Tax Reform Provides a Rare Short-Term Opportunity for Retailers, CPGs
As a result of the Tax Cuts and Jobs Act, which went into effect at the beginning of this year, a slew of marquee American businesses, like Home Depot, FedEx, Walmart and Disney, among many others, found themselves with new cash on hand and were prompted to reward their employees. Some companies paid their employees in the form of bonuses, some with wage hikes and others with a bump in their 401K. It's estimated that this windfall will be $1.7 billion, which will trickle down as discretionary spending in the American economy, providing a short-term economic boon for consumers and businesses alike.
What Tax Reform Means for Retail
Although some workers are seeing wage increases, the majority of employees benefiting from this sudden influx of cash are hourly workers receiving bonuses. Low income earners are generally not accustomed to receiving bonuses, and tend to have spending habits that mirror the health of the economy. Given that wages are strong and employment is high, all signs point to an effective increase in discretionary spend.
This increase could present a short-term opportunity for retailers and CPGs that stumbled out of the gate in 2017 with soft earnings in the first quarter. However, another slow start in 2018 isn't entirely out of the question. Despite a strong holiday season, last year was a tough year for retail, which, as an industry, shed more than 100,000 jobs. While the death of retail isn't a new story, the bigger news was the slowed sales for many large CPGs, even as consumers continued to strengthen and increase their discretionary spending.
While the $1.7 billion of new immediate cash in consumers’ pockets does create an opportunity for retailers and CPGs to increase their sales, this window of opportunity is small, perhaps no longer than a few months. As such, retailers and CPGs need to focus on short-term strategies to capitalize on this economic opportunity.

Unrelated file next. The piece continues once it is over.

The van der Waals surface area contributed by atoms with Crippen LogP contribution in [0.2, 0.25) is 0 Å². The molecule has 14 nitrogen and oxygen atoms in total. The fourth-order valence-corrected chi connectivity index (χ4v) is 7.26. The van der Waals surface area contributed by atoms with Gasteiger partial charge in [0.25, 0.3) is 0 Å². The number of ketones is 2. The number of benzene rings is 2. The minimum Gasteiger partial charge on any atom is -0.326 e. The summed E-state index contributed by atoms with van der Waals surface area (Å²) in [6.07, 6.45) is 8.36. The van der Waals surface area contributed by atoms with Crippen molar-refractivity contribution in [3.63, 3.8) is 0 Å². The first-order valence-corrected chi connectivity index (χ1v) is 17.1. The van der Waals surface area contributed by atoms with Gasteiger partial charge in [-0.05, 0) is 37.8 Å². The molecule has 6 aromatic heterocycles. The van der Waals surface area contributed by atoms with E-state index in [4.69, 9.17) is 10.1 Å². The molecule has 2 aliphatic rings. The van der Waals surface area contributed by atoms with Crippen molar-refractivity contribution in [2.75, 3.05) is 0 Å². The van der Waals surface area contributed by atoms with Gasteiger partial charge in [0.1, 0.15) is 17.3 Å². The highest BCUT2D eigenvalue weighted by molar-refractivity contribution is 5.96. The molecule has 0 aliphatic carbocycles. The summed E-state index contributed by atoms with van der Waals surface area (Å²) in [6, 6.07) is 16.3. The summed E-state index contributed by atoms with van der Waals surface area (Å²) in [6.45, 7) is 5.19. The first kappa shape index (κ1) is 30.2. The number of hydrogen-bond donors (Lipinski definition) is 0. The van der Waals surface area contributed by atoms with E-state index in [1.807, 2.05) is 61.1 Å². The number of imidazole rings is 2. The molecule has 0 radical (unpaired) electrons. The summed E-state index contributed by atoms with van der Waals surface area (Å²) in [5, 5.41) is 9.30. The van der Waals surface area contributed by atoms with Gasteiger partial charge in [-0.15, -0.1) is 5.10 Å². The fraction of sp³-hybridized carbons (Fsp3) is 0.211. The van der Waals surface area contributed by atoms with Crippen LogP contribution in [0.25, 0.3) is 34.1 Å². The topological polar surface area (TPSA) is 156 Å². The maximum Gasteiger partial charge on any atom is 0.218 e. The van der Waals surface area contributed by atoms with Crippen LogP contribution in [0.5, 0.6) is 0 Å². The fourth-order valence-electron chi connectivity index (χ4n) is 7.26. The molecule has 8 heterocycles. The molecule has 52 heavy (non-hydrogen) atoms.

Before changing their marketing or merchandising strategies, however, companies need to evaluate whether they can actually take advantage of the situation according the the following three factors.
Your Relationship With Low-Income Earners
The bonuses resulting from the tax cuts primarily benefit hourly and low-income workers. If a company’s core demographic of consumers aren't made up of this group, this isn't the right opportunity. But even if this group does fit within a company’s core consumer base, organizations should evaluate the trends within this demographic to fully evaluate their relationship with these customers.
Mundane vs. Splurge Items
Because this opportunity is short term, the product sales cycle must be taken into consideration. Mundane products (e.g., cleaning supplies) have longer lead times, whereas splurge items (e.g., a new set of speakers for your home entertainment system) have a shorter lead time. Companies must determine if their product offering includes shorter lead time splurge items that can appeal to the demographic. If so, they must prioritize these items in their marketing and point-of-sale efforts.
Has This Happened Before?
Ideally, retailers would be able to rely on past experiences to analyze customer behavior during a similar situation. But a stimulus during a growing economy is unprecedented. Additionally, it's rare that the consumer finds new cash in their pocket immediately.
While there aren’t many instances that will be useful, retailers should look back at the 2001 tax cuts, in which Americans received tax rebates, in the form of a $300-$600 check from the federal government. Even though it’s not an apples-to-apples comparison because the U.S. was in a recession in 2001, it can offer perspective on how consumers might interact with a company with an unexpected inflow of funds. Businesses should review their data from that time period to see if they’re able to glean any insights into consumer behavior that may be applied today.
The takeaway for retailers and CPGs is to act quickly, but strategically. While it may seem appealing for all retailers to attempt to take advantage of this increase in discretionary spending dollars, the influx of cash into consumers’ pockets presents an opportunity only for those companies offering products with short lead times and which already have a strong customer base among low-income earners. These companies should adjust their marketing dollars and campaigns accordingly, while retailers that don’t fit this bill should continue to focus on their core offering.
Andrew Duguay is a senior economist at Prevedere, a cloud-based business intelligence solutions provider that delivers forecast accuracy by harnessing the predictive power of global economic data.